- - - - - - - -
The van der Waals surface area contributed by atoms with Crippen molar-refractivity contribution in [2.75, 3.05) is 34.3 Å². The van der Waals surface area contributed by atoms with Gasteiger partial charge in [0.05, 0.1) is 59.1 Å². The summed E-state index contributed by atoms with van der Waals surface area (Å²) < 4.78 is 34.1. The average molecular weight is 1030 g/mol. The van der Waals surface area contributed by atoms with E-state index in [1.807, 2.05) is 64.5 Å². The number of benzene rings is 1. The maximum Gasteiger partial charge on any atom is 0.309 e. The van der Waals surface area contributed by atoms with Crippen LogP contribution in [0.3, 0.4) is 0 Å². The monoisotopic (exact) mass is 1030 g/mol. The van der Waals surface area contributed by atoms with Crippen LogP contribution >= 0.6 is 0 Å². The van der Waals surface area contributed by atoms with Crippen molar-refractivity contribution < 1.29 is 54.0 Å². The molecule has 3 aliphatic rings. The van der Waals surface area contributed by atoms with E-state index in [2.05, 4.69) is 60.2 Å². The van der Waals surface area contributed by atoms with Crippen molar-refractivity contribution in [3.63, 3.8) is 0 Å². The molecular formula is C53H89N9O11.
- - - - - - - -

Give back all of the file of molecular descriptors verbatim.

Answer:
The van der Waals surface area contributed by atoms with Crippen molar-refractivity contribution in [2.75, 3.05) is 34.3 Å². The van der Waals surface area contributed by atoms with Gasteiger partial charge in [0.05, 0.1) is 59.1 Å². The summed E-state index contributed by atoms with van der Waals surface area (Å²) < 4.78 is 34.1. The average molecular weight is 1030 g/mol. The van der Waals surface area contributed by atoms with E-state index in [1.807, 2.05) is 64.5 Å². The number of benzene rings is 1. The maximum Gasteiger partial charge on any atom is 0.309 e. The van der Waals surface area contributed by atoms with Crippen LogP contribution in [0.3, 0.4) is 0 Å². The monoisotopic (exact) mass is 1030 g/mol. The van der Waals surface area contributed by atoms with Crippen LogP contribution >= 0.6 is 0 Å². The van der Waals surface area contributed by atoms with Crippen molar-refractivity contribution < 1.29 is 54.0 Å². The molecule has 3 aliphatic rings. The van der Waals surface area contributed by atoms with E-state index in [2.05, 4.69) is 60.2 Å². The van der Waals surface area contributed by atoms with Crippen molar-refractivity contribution in [3.63, 3.8) is 0 Å². The molecular formula is C53H89N9O11.